Leading with intuition
Using quilt patterns from the Wylie House collections, Diacon-Furtado connects Elizabeth, Sarah, and Harvey each with a traditional quilting pattern. Elaborating on his open process of collaboration, he intuitively “goes through the documents they left, the history they left, and then the history that was written about them -- because they are different things.” While he reads through the archives on each, he observes what comes up and asks himself, “What’s piecing together? What am I reaching for?” Pointing out that one of those intuitive leaps is the connection to the quilts, he explains, “They are not really related at all, but when we start to use them and use them together, the patterns in the quilts start to explain something we were feeling about the history of Harvey, Sarah, and Elizabeth. So that’s what I’m talking about when I say I’m collaborating with them.”
Interestingly, the quilting patterns he intuitively chose are all in an accurate date range to the life of the subject. To Natan Diacon-Furtado this intuitive process does not feel like a singular act of research. “It’s not how it feels. It really is a collaboration with them as I go through their archive, and that puts the onus on me to not make something that feels false for the sake of something that looks nice.”
Choosing Wylie House Museum
For some time, Diacon-Furtado has wanted to conduct collaborative research within an archive and use history as the interactive space and raw material for his art. The Repository Research Fellowship, which is designed to highlight the collections of IU, welcomes researchers from outside the university to spend two weeks of intensive study in a unit such as the University Archives or the IU Museum of Archaeology and Anthropology. The fellowship “connected with something I’ve been trying to do,” Diacon-Furtado explains, “which is that I’ve been using patterns as a way of creating visual languages collaboratively with people for awhile now, and I’ve been really interested in tying it back to my training as a cultural anthropologist.”
Thrilled to have a spotlight on the Wylie House archives, Director Carey Champion reveals, “Natan is both the first fellow to research the museum’s collections and the first artist to earn the award. It’s exciting to see how he is using academic research to inform his works of art.” Having spotlighted marginalized occupants of the Wylie House Museum by facilitating the exhibit Call and Response, Champion engaged immediately with Diacon-Furtado over his research and art. When she showed him the Call and Response exhibit on line, he knew with certainty he had found the right place for his work.
“It’s beautiful to see a space engaging with history in that way,” Diacon-Furtado states. “Trying to build on what we know with art.” He continues, “You’re allowed to take some chances and make some leaps without objectively having to say, ‘This is the truth.’” Pointing out that we all explore histories and consider possibilities, Diacon-Furtado enthusiastically encourages those ideas in his audience. He is going for an emotional response. “Art can convey rich meaning, nuanced understandings, and complex stories,” Champion reminds us. “It can capture the essence of things and inspire emotional responses and understandings. This is incredibly useful when primary materials are unavailable or sparse, limiting the narrative capabilities.”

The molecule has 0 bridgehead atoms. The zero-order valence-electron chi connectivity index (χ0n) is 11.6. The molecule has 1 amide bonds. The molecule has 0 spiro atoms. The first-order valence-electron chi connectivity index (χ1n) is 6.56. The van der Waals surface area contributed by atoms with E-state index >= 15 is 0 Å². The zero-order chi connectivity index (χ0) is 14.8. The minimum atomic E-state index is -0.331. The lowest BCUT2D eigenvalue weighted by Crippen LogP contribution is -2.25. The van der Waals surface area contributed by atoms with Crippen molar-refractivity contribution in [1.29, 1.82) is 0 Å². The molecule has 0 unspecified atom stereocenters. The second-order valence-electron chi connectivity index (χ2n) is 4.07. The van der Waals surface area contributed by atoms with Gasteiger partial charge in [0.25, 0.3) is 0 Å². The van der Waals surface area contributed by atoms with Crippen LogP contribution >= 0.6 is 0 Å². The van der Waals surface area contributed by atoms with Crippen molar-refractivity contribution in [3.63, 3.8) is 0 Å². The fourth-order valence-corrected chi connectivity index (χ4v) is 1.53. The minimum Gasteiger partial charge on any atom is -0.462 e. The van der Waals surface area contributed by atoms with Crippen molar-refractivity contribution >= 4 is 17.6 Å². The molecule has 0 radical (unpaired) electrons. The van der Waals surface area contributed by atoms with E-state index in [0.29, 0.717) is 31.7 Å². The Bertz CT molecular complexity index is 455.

Both Champion and Diacon-Furtado note that the digitization of the archives made this project possible. “This would have been a much harder project to do if the Wylie House archives weren’t as easily and amazingly available online as they are,” Diacon-Furtado explained. To have a resource like the virtual walk-through truly helped him. “I couldn’t have done this project without that,” he added, “because I can actually understand the space as opposed to just seeing the documents.”
Having lived in the house for almost 80 years, the Wylie family left hundreds of letters, diaries, and other written materials along with physical objects. The exhibit Our Patterns, the Orator, the Astronomer, and the Poet uses pattern-making from quilts assigned to each of the three collaborators. Having been inspired by quilts his whole career, Diacon-Furtado states, “They use basic geometry to tell a story or to make something functional, and usually they do both.” Unlike the diaries and letters, the quilts were added to the Wylie House Museum later. He loves that his art is tying the quilts back into the history of the home.
The patterns are a jumping-off point for four other, open-ended patterns. Unlike quilt patterns, however, these patterns have negative spaces and undefined edges. Though viewers won’t be interacting physically, Diacon-Furtado hopes the viewer interacts emotionally and spiritually with the negative space to allow the presence of Elizabeth, Harvey, and Sarah in. “I hope it inspires curiosity, conversations, and understandings about the complexity of their lived experiences,” Champion shares. Summarizing his piece, Diacon-Furtado says, “The whole point of the project is getting to spend time with these three people who didn’t get enough time spent with them in history up to now.”
The online exhibition Our Patterns, the Orator, the Astronomer, and the Poet can be found here. Diacon-Furtado’s projections from the exhibit may be seen some nights as you drive by the house. Wylie House Museum is currently open by appointment only. If you have questions, please contact Carey Champion, Director, with questions about Wylie House Museum or this exhibition at firstname.lastname@example.org or 812-856-2353.